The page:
Collaboration has been ongoing for some time between influential Iranian and EU as well as UK research institutes to develop smart policies aimed at resource resilience, and this was the reason for my presence in Baku and my coincidence of views with Ambassador Mann.
Iran Supreme Leader has guided government for adopting policy of Action and Implementation in line with what is known as Moghavem Economy which is equivalent to Resilient Economy. I asked Chris Cook to explain what is meant by Resilient Economy that in his view means Resource Resilience and how the Fifth Fuel may be the subject of 'Smart Swaps'?
“Simply put, resource resilience is based upon sustainable self sufficiency and independence in crucial resources such as water and energy. The importance of policies which implement an organising principle of 'least resource cost' – rather than least $ or € cost – has been recognised by leading Iranian energy experts for some time.”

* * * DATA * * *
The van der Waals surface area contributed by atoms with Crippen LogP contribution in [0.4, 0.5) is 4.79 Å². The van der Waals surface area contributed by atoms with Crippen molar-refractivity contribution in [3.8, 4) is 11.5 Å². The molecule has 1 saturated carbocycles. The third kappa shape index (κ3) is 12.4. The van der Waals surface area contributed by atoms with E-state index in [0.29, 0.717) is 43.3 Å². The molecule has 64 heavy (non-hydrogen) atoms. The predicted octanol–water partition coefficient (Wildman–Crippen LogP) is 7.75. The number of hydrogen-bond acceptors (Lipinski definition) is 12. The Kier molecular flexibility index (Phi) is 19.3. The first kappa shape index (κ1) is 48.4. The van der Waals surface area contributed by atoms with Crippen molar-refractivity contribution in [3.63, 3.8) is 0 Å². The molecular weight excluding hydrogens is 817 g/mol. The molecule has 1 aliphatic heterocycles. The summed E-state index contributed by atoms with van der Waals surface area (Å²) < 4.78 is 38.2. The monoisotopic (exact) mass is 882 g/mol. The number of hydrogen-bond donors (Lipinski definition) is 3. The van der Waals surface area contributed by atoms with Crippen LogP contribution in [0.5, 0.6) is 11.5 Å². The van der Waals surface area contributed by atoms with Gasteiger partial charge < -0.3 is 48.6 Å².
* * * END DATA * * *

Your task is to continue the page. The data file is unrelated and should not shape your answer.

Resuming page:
He further said: “My research established that as long ago as 1778 the Scottish inventor James Watt supplied his innovative steam engine to UK tin mines in exchange for a third of coal savings. I like to think that what James Watt actually supplied was the Fifth Fuel (intellectual energy) by introducing Pumping as a Service in exchange for the energy value of carbon fuel, rather than simply selling his steam engines for £ sterling profit. I see such a Smart Swap as an example to be developed and implemented throughout the region in the absence of conventional.”
Energy Efficiency = the Fifth Fuel
The relevance of Smart Swaps to Iran was demonstrated during my conversation earlier this year with Iran's Deputy Energy Minister, H.E. Falahatian. He explained that he could double the efficiency of much of Iran's generation fleet (with payback in less than two years even at Iran's subsidised prices) if only he had the billions of Dollars or Euros necessary to acquire state of the art technology.